Remember going to the playground as a kid and all the awesome and DANGEROUS things there were to do? Merry go rounds, poles you slide down, monkey bars and rings, zip line tracks, and the list goes on. Now all the playgrounds we encounter are just a series of platforms with a couple slides. THAT’S IT. Makes me feel better as a parent knowing she is not going to fall and break her arm, but it could actually be hurting her by not giving her the opportunities to experiment with her body like she needs.
There is more to the vestibular system than just balance, too — it is also responsible for handling eye and head and eye and hand coordination. Simple things like following a ball through the air with your eyes, or scanning objects on a page rely on the body knowing if the object is moving or if the head is moving.
I was surprised to find that the vestibular system also helps the body develop and maintain muscle tone. In order to maintain a specific position, your body has to contract and then hold that contraction in the necessary muscles. If this ability is diminished, it can make it hard to maintain good posture or sit without having to be supported by something like the desk (I fall into this category).
How do we help the vestibular system develop?
So how do we help develop the vestibular system? Movement!! Really any movement helps, but movements that engage the balance and spatial sensing are super beneficial. Some examples are swinging, spinning, hanging upside down, or jumping.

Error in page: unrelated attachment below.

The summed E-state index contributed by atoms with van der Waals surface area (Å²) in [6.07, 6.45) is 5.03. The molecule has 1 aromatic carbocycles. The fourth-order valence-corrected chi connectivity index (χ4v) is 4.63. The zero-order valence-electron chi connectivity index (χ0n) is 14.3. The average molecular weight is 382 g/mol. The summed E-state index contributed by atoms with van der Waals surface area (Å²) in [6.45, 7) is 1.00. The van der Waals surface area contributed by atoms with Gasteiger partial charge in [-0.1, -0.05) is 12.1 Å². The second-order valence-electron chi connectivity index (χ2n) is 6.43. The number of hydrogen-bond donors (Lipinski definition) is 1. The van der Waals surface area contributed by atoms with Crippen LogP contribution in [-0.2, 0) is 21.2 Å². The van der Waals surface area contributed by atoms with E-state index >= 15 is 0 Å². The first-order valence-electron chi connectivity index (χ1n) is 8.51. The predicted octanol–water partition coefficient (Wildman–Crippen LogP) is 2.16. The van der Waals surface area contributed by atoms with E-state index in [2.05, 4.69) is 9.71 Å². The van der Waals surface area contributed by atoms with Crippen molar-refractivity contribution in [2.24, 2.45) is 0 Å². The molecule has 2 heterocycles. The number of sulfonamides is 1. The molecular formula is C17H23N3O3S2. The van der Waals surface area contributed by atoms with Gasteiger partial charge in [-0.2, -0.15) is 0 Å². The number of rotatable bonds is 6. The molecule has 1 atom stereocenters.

I set out to find options for Emma that would be a bit challenging, but also just generally fun to do regularly. Since I am a modern day momma, I also wanted to make sure she did not get hurt if I could, so I found great options for cushioning falls. Here is what we found…
This was the start of my ‘basement gym’ quest. I found this one on Amazon and it fit the bill for climbing, sliding, and generally flipping and hanging. It is a super flexible system that allows for a variety of activities. The only limitation we found is that all the climbers hanging from ropes kind of get in the way, so we used little ties stuck to 3M strips to hold them against the wall when they are not in use.
This was crucial and is my favorite item in the room. There are a lot of crash pads that you can order – the kinds like they have at tumbling gyms, but they are SUPER expensive. This one is super soft outside, has a waterproof inner cover, and is filled with foam squares that absorb falls SO well. We have yet to have a hard landing or hit the floor through the pad. I love doing handstands and falling back onto it.
If you are going to work on your handstands or cartwheels, having a proper mat to break your fall is a must. My parent’s bought this super high quality mat for Emma last Christmas so she could tumble without getting rugburn or hitting the floor too hard. It is just like the ones they had at the tumbling places we have been to. They have velcro flaps so you can connect multiple mats together AND we discovered on accident that it has the added bonus of sticking to the carpet so it doesn’t move at all when playing on it.